L.M. Foveros technology may be the most fundamental in the makeup and mechanism of action of silicon for the past several decades. We have never witnessed such a dramatic shift in the processor composition from one generation to the next, and one that involves stacking up silicon one on top of the other. Several days ago, Intel released a clip that expands a little more about the structure of these processors. The clip showed controllers, cores and even DRAM in a single stack. This was the first time in computing history that DRAM was part of the stack. Would it be different for desktop computers? How does Intel approach the alignment of the structure to the market?
J. K. Building processors or complete architecture is an intricate task with many moving parts. There are the controllers, the Core components, memory of different levels and different speeds… Using these tools, you can build processors for different uses and different markets. You can design them with low power consumption or higher power consumption for the bigger ones.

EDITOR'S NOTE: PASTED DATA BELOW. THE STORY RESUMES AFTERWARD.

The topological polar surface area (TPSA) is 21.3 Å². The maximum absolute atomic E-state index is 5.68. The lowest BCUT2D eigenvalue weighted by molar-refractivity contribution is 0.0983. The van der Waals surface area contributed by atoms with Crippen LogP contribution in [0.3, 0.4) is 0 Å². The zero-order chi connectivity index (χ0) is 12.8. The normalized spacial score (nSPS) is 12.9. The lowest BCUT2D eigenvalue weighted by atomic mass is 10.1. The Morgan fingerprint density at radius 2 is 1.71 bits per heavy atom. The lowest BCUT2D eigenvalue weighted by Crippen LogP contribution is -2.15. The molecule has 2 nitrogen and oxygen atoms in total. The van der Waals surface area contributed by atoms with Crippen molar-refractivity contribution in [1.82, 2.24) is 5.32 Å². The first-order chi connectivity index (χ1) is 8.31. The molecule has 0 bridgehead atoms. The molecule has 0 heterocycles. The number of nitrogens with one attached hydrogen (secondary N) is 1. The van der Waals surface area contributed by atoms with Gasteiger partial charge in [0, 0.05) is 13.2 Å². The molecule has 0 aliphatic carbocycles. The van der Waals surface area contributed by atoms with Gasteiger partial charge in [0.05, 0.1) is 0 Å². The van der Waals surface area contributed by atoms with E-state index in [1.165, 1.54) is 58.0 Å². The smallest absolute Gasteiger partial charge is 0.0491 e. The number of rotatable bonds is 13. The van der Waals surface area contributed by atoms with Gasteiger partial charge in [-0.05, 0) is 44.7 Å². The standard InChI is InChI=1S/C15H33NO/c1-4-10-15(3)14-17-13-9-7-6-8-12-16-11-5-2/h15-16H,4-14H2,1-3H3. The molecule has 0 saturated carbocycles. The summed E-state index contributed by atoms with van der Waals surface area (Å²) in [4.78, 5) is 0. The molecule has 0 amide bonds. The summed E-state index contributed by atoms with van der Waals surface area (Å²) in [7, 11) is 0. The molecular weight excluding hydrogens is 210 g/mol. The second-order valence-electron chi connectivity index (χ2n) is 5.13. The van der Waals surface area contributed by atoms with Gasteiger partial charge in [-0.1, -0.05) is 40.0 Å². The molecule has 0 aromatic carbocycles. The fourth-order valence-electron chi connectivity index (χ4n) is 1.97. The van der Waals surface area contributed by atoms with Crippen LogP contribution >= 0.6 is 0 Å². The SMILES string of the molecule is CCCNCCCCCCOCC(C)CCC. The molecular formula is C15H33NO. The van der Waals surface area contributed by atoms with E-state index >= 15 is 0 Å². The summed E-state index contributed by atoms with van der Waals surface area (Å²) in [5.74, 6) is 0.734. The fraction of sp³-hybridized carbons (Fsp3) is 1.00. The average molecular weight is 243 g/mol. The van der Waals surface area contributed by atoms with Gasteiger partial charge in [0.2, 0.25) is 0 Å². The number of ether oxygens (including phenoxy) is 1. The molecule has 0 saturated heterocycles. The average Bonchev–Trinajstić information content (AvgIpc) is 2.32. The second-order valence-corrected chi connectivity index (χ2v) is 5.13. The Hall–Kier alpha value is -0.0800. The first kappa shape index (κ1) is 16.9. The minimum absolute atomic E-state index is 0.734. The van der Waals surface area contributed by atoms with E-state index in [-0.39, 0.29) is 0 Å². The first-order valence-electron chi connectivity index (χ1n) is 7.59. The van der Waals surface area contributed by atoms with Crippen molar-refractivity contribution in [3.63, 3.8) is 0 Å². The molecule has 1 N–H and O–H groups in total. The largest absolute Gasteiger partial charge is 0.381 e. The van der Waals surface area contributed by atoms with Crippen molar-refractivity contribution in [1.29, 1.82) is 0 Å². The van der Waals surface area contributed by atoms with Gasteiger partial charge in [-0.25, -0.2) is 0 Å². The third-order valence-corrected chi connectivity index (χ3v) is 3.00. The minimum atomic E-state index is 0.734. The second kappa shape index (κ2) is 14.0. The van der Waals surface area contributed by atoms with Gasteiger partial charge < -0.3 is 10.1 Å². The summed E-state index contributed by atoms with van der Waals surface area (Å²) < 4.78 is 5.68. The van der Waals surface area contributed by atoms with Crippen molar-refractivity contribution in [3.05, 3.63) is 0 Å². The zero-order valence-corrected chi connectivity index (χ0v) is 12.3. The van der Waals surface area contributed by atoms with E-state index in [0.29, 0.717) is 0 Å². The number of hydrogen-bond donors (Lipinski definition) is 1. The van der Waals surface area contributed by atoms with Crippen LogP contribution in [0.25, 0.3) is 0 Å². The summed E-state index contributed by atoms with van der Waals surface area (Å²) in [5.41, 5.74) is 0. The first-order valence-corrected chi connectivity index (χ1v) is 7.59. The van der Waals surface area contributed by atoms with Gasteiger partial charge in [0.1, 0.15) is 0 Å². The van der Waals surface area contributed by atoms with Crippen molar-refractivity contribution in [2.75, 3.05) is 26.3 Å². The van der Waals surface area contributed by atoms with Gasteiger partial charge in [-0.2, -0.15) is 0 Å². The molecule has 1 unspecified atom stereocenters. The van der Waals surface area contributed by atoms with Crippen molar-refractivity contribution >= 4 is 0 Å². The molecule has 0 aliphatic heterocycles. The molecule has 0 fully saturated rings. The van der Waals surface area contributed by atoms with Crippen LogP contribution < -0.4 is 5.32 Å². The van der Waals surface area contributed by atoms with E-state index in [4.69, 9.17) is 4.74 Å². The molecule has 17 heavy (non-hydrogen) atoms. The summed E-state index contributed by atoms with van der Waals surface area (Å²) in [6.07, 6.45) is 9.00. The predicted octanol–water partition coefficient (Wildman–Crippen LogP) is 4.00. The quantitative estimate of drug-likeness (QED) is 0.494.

The range of components is wide. For each generation, there is a certain component tasked with resolving specific issues because the location of the problem or the bottleneck change and there is always a tradeoff by using a specific component. Foveros is defined as having two active silicon layers one on top of the other. The first product we will launch will have intriguing power consumption properties as well as a unique footprint. The specific product shown in the clip has three silicon layers, each one different from the other and all three connected to one another. We are working on numerous projects right now and would use this technology in a range of ways.